Mad heads, sheesh...

CobraBoy (
Wed, 19 Feb 1997 07:31:52 -0800

* What concerns us most is that in its eagerness to deliver the Premier
*Release within a year as promised, Apple will opt to
* leave out technologies that developers desperately need in order to
*deliver groundbreaking apps -- apps that give these
* media professionals a reason to adopt the new OS.
* But Apple faces a far more serious challenge than having to implement
*technology and deliver it on schedule. It has to
* convince loyal Mac users that Rhapsody will be worth the wait. It's not
*going to be enough just to repeat the mantra "The
* Mac is great. Stick with us."

have these boneheads even even *SEEN* NeXTStep?

last paragraph sums up my point of view exactly though.


Apple's OS Double Feature

Apple came to a fork in the Mac OS road -- and decided to take both paths.

By Henry Bortman and Jeff Pittelkau

Copland is dead. Long live Rhapsody.

Several months after scrubbing its plans for Mac OS 8, code-named Copland,
Apple last January unveiled its new
strategy for delivering a modern OS, code-named Rhapsody, to Macintosh
users. In a surprise move, the company
bought Steve Jobs' NeXT Software and announced that it would base its new
operating system on NeXT's OpenStep
technology. OpenStep is a set of object-oriented APIs (application
programming interfaces) that enable developers to
build robust applications quickly. It currently runs on several modern
operating systems, including Sun's Solaris and
Windows NT.

Although Apple had other choices for delivering an OS that met all the key
modern-OS criteria, OpenStep offered what
Apple considered to be the most compelling combination of benefits. Like
Apple's other alternatives, OpenStep can take
advantage of underlying modern-OS features such as preemptive multitasking,
multithreading, symmetric
multiprocessing, and protected memory, which improve performance and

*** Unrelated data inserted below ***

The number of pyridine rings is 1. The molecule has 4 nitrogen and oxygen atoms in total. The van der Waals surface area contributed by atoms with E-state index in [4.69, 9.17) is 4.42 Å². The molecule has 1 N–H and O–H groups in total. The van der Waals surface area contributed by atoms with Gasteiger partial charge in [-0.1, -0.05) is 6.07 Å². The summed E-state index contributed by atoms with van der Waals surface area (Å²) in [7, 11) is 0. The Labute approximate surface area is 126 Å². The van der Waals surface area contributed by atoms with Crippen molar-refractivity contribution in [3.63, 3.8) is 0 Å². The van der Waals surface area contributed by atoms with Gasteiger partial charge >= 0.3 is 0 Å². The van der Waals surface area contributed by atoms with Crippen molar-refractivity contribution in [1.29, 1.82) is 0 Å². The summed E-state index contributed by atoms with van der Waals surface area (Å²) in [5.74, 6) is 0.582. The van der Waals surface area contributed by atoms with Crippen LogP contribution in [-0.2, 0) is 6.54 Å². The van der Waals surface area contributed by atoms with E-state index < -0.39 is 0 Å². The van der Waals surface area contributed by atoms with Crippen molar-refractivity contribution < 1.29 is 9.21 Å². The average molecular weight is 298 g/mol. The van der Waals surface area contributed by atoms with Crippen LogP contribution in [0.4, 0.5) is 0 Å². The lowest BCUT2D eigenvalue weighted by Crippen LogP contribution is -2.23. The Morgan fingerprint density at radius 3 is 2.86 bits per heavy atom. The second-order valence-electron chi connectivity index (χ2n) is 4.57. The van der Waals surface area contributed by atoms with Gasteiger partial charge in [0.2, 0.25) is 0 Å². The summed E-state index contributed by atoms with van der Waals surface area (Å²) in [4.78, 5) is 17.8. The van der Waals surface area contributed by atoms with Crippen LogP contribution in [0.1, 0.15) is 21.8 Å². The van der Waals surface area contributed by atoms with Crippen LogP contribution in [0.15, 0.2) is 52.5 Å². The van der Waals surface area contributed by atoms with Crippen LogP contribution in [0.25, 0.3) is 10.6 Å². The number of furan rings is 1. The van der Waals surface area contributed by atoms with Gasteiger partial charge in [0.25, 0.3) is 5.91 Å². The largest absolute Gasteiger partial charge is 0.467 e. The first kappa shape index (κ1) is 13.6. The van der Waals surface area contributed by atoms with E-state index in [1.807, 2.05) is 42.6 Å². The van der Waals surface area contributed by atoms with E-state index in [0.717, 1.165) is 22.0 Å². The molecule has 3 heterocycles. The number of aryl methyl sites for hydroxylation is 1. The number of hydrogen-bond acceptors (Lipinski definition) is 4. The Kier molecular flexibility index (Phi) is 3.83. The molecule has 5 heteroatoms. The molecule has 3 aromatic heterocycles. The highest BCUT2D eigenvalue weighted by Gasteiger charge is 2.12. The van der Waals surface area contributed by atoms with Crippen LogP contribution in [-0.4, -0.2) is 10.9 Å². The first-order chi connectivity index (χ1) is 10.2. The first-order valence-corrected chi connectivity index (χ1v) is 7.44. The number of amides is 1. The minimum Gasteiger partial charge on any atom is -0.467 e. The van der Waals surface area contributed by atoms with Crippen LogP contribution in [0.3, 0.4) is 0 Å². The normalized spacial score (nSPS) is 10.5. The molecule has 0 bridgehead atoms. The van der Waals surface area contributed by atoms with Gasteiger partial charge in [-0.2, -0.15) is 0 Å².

stability. (For an explanation of these and other
modern-OS features, see "Plan Be," January '97, page 64.)

In addition, OpenStep's being object-oriented simplifies the task of
building and revising applications and makes the OS
well suited for distributed systems that run across networks. NeXT also
provides developers with an innovative
development tool, InterfaceBuilder, a kind of construction kit for building
application interfaces by dragging and
dropping buttons, menu items, and other controls. And perhaps most
important, it has been battle-tested. The NeXTstep
OS, from which OpenStep is derived, has been around for nearly a decade and
is considered reliable enough to be used in
many mission-critical Fortune 100 custom applications. Apple is undoubtedly
hoping that this legacy will give the Mac a
shot at establishing a beachhead in Corporate America outside the
publishing department.

Apple's OS Two-Step

You might think that, given its inherent strengths, Apple would simply port
NeXTstep to the PowerPC and be done with
it. However, such a strategy would leave millions of Mac users in the
lurch, without benefit of any backward
compatibility with current Mac OS apps.

That's where Blue Box comes in. Apple's new Rhapsody OS plan will give the
Mac OS a path to a thoroughly modern
future as well as eventually carry forward compatibility with System 7.x
applications through a Mac OS-compatibility box
code-named Blue Box. With Blue Box, your existing applications will
continue to run as they do now, albeit more slowly
(how much more slowly has yet to be determined). However, Blue Box will not
appear in Rhapsody until sometime in
1998, well after the Premier Release of the new OS.

As a result, many users, satisfied with their current software, may choose
not to upgrade to Rhapsody, at least not at
first. Others, because of hardware limitations -- to date, Apple has
committed only to supporting Rhapsody on currently
shipping and future PowerPC-based Mac OS systems -- will be unable to
switch without acquiring new hardware. Which
is why Apple will continue to support and enhance System 7 for several
years to come (see the "System 7 Forever"

Perhaps a bit of terminology is in order here. What you have known and
loved as "System 7" for lo these many years is
now being referred to by Apple as "Mac OS." (Apple's latest release, for
example, is called Mac OS 7.6, not System
7.6.) Apple's future System 7 releases will continue to be branded as Mac
OS upgrades. Meanwhile, Mac OS 8, the
official name of what was originally code-named Copland, has an uncertain
future. Apple hasn't said whether its new OS
will be called Mac OS 8 or not. For now, the new operating system has only
a code name -- Rhapsody. So, when we talk
about the Mac OS, we mean the System 7-based Mac OS, and when we talk about
Rhapsody, we mean the
OpenStep-based modern OS, with System 7 compatibility.

Apple has laid out an ambitious timeline for how and when it intends to
deliver successive versions of these two operating
systems (see the "Apple's Dual-OS Road Map" figure). Rhapsody will be the
OS in which Apple first offers its new
modern OS and object-oriented OpenStep technology, but innovation on the
human-interface front will take place first in
the Mac OS and then be folded into Rhapsody.